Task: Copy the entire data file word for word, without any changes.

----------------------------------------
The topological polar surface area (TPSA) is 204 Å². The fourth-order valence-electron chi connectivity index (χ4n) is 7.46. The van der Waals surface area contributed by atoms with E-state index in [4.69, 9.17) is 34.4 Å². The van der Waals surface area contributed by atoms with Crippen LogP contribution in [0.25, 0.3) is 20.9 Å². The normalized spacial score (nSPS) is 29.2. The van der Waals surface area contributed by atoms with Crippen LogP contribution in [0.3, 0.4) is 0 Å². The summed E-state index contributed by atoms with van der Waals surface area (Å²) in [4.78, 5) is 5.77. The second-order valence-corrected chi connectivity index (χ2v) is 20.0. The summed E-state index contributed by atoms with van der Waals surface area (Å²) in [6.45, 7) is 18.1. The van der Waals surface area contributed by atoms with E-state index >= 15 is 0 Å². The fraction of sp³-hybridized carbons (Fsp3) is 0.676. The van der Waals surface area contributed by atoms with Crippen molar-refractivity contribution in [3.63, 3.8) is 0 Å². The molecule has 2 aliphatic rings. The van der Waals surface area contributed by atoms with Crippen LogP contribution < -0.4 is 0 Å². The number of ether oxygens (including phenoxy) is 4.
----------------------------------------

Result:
The topological polar surface area (TPSA) is 204 Å². The fourth-order valence-electron chi connectivity index (χ4n) is 7.46. The van der Waals surface area contributed by atoms with E-state index in [4.69, 9.17) is 34.4 Å². The van der Waals surface area contributed by atoms with Crippen LogP contribution in [0.25, 0.3) is 20.9 Å². The normalized spacial score (nSPS) is 29.2. The van der Waals surface area contributed by atoms with Crippen LogP contribution in [0.3, 0.4) is 0 Å². The summed E-state index contributed by atoms with van der Waals surface area (Å²) in [4.78, 5) is 5.77. The second-order valence-corrected chi connectivity index (χ2v) is 20.0. The summed E-state index contributed by atoms with van der Waals surface area (Å²) in [6.45, 7) is 18.1. The van der Waals surface area contributed by atoms with E-state index >= 15 is 0 Å². The fraction of sp³-hybridized carbons (Fsp3) is 0.676. The van der Waals surface area contributed by atoms with Crippen molar-refractivity contribution in [3.63, 3.8) is 0 Å². The molecule has 2 aliphatic rings. The van der Waals surface area contributed by atoms with Crippen LogP contribution < -0.4 is 0 Å². The number of ether oxygens (including phenoxy) is 4.